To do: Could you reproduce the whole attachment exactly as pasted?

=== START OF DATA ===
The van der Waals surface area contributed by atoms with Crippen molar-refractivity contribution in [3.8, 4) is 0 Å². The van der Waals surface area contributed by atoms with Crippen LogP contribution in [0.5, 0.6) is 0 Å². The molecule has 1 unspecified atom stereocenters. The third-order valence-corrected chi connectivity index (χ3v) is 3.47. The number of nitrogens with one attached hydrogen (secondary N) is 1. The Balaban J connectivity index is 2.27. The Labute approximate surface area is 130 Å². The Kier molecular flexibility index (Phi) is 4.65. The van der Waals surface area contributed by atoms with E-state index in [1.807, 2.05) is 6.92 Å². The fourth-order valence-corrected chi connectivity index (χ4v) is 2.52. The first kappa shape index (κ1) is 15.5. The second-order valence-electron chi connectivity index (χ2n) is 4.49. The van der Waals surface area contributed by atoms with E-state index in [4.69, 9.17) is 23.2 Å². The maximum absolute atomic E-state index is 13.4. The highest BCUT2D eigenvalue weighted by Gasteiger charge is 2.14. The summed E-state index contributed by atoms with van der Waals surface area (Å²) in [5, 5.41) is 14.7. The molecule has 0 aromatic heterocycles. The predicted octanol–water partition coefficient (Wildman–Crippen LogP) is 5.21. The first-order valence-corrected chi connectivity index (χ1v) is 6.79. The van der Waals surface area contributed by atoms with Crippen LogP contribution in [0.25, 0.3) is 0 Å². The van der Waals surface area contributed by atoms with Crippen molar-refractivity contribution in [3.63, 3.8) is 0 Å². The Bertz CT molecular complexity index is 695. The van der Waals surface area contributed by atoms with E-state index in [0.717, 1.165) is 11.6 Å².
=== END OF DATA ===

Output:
The van der Waals surface area contributed by atoms with Crippen molar-refractivity contribution in [3.8, 4) is 0 Å². The van der Waals surface area contributed by atoms with Crippen LogP contribution in [0.5, 0.6) is 0 Å². The molecule has 1 unspecified atom stereocenters. The third-order valence-corrected chi connectivity index (χ3v) is 3.47. The number of nitrogens with one attached hydrogen (secondary N) is 1. The Balaban J connectivity index is 2.27. The Labute approximate surface area is 130 Å². The Kier molecular flexibility index (Phi) is 4.65. The van der Waals surface area contributed by atoms with E-state index in [1.807, 2.05) is 6.92 Å². The fourth-order valence-corrected chi connectivity index (χ4v) is 2.52. The first kappa shape index (κ1) is 15.5. The second-order valence-electron chi connectivity index (χ2n) is 4.49. The van der Waals surface area contributed by atoms with E-state index in [4.69, 9.17) is 23.2 Å². The maximum absolute atomic E-state index is 13.4. The highest BCUT2D eigenvalue weighted by Gasteiger charge is 2.14. The summed E-state index contributed by atoms with van der Waals surface area (Å²) in [5, 5.41) is 14.7. The molecule has 0 aromatic heterocycles. The predicted octanol–water partition coefficient (Wildman–Crippen LogP) is 5.21. The first-order valence-corrected chi connectivity index (χ1v) is 6.79. The van der Waals surface area contributed by atoms with Crippen LogP contribution in [0.25, 0.3) is 0 Å². The van der Waals surface area contributed by atoms with Crippen molar-refractivity contribution in [3.63, 3.8) is 0 Å². The Bertz CT molecular complexity index is 695. The van der Waals surface area contributed by atoms with E-state index in [0.717, 1.165) is 11.6 Å².